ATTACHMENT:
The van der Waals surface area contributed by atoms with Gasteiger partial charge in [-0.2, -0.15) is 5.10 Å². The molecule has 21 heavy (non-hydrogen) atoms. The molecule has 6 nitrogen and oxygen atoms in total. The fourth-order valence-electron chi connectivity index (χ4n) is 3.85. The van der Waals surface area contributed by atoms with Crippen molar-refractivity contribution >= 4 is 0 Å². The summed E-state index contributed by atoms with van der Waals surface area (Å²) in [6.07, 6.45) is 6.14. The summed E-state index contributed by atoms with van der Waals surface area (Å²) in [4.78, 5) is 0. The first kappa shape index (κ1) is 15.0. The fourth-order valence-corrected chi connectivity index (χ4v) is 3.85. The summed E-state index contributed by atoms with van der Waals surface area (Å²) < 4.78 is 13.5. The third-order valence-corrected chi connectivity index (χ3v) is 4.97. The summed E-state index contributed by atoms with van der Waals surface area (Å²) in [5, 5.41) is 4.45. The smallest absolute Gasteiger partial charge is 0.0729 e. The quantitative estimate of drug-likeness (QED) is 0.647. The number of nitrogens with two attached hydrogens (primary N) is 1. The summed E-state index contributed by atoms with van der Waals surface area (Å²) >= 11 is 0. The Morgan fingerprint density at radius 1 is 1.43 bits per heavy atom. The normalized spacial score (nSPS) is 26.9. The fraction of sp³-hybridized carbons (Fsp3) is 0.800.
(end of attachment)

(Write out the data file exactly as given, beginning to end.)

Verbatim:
The van der Waals surface area contributed by atoms with Gasteiger partial charge in [-0.2, -0.15) is 5.10 Å². The molecule has 21 heavy (non-hydrogen) atoms. The molecule has 6 nitrogen and oxygen atoms in total. The fourth-order valence-electron chi connectivity index (χ4n) is 3.85. The van der Waals surface area contributed by atoms with Crippen molar-refractivity contribution >= 4 is 0 Å². The summed E-state index contributed by atoms with van der Waals surface area (Å²) in [6.07, 6.45) is 6.14. The summed E-state index contributed by atoms with van der Waals surface area (Å²) in [4.78, 5) is 0. The first kappa shape index (κ1) is 15.0. The fourth-order valence-corrected chi connectivity index (χ4v) is 3.85. The summed E-state index contributed by atoms with van der Waals surface area (Å²) < 4.78 is 13.5. The third-order valence-corrected chi connectivity index (χ3v) is 4.97. The summed E-state index contributed by atoms with van der Waals surface area (Å²) in [5, 5.41) is 4.45. The smallest absolute Gasteiger partial charge is 0.0729 e. The quantitative estimate of drug-likeness (QED) is 0.647. The number of nitrogens with two attached hydrogens (primary N) is 1. The summed E-state index contributed by atoms with van der Waals surface area (Å²) >= 11 is 0. The Morgan fingerprint density at radius 1 is 1.43 bits per heavy atom. The normalized spacial score (nSPS) is 26.9. The fraction of sp³-hybridized carbons (Fsp3) is 0.800.